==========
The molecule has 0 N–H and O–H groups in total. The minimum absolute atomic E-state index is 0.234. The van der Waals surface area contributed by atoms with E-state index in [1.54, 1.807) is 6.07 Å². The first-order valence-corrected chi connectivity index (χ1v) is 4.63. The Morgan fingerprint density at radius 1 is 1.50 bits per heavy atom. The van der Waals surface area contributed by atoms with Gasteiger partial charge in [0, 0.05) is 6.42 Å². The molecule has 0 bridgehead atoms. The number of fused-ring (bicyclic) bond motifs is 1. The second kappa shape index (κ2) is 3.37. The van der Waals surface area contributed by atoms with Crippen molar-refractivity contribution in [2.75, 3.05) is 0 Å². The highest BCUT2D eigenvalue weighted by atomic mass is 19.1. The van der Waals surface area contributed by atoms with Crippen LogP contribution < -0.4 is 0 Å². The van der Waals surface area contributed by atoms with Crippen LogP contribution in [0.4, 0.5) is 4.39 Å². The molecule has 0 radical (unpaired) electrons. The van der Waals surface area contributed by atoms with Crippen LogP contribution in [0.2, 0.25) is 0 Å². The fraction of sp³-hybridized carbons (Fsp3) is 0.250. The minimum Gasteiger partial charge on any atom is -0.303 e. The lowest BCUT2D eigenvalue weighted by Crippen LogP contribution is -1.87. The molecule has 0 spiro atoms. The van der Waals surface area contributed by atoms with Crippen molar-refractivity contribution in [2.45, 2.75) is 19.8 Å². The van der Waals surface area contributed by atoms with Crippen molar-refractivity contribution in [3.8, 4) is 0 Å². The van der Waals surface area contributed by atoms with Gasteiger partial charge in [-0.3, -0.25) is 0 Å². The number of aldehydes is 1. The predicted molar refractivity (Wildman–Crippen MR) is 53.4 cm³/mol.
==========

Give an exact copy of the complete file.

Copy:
The molecule has 0 N–H and O–H groups in total. The minimum absolute atomic E-state index is 0.234. The van der Waals surface area contributed by atoms with E-state index in [1.54, 1.807) is 6.07 Å². The first-order valence-corrected chi connectivity index (χ1v) is 4.63. The Morgan fingerprint density at radius 1 is 1.50 bits per heavy atom. The van der Waals surface area contributed by atoms with Gasteiger partial charge in [0, 0.05) is 6.42 Å². The molecule has 0 bridgehead atoms. The number of fused-ring (bicyclic) bond motifs is 1. The second kappa shape index (κ2) is 3.37. The van der Waals surface area contributed by atoms with Crippen molar-refractivity contribution in [2.75, 3.05) is 0 Å². The highest BCUT2D eigenvalue weighted by atomic mass is 19.1. The van der Waals surface area contributed by atoms with Crippen LogP contribution < -0.4 is 0 Å². The van der Waals surface area contributed by atoms with Crippen LogP contribution in [0.4, 0.5) is 4.39 Å². The molecule has 0 radical (unpaired) electrons. The van der Waals surface area contributed by atoms with Crippen LogP contribution in [0.2, 0.25) is 0 Å². The fraction of sp³-hybridized carbons (Fsp3) is 0.250. The minimum Gasteiger partial charge on any atom is -0.303 e. The lowest BCUT2D eigenvalue weighted by Crippen LogP contribution is -1.87. The molecule has 0 spiro atoms. The van der Waals surface area contributed by atoms with Crippen molar-refractivity contribution in [2.45, 2.75) is 19.8 Å². The van der Waals surface area contributed by atoms with Crippen molar-refractivity contribution in [3.8, 4) is 0 Å². The van der Waals surface area contributed by atoms with Gasteiger partial charge in [-0.3, -0.25) is 0 Å². The number of aldehydes is 1. The predicted molar refractivity (Wildman–Crippen MR) is 53.4 cm³/mol.